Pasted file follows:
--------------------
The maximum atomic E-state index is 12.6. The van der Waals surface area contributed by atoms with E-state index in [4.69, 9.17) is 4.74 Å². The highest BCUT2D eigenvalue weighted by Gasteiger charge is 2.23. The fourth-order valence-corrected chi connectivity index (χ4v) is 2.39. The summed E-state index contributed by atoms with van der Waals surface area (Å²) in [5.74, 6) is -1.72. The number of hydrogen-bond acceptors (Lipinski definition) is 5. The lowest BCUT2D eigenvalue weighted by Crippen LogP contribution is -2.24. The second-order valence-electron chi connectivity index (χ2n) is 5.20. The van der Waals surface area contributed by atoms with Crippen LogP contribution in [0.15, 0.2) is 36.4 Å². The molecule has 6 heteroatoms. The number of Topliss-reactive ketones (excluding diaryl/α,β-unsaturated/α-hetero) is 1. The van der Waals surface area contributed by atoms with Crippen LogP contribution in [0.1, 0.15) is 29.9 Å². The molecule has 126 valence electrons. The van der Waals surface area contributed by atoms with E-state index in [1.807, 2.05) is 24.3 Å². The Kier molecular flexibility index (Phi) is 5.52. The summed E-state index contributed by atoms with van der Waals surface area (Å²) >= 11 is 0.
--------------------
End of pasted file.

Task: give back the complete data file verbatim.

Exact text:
The maximum atomic E-state index is 12.6. The van der Waals surface area contributed by atoms with E-state index in [4.69, 9.17) is 4.74 Å². The highest BCUT2D eigenvalue weighted by Gasteiger charge is 2.23. The fourth-order valence-corrected chi connectivity index (χ4v) is 2.39. The summed E-state index contributed by atoms with van der Waals surface area (Å²) in [5.74, 6) is -1.72. The number of hydrogen-bond acceptors (Lipinski definition) is 5. The lowest BCUT2D eigenvalue weighted by Crippen LogP contribution is -2.24. The second-order valence-electron chi connectivity index (χ2n) is 5.20. The van der Waals surface area contributed by atoms with Crippen LogP contribution in [0.15, 0.2) is 36.4 Å². The molecule has 6 heteroatoms. The number of Topliss-reactive ketones (excluding diaryl/α,β-unsaturated/α-hetero) is 1. The van der Waals surface area contributed by atoms with Crippen LogP contribution in [0.1, 0.15) is 29.9 Å². The molecule has 126 valence electrons. The van der Waals surface area contributed by atoms with E-state index in [1.807, 2.05) is 24.3 Å². The Kier molecular flexibility index (Phi) is 5.52. The summed E-state index contributed by atoms with van der Waals surface area (Å²) >= 11 is 0.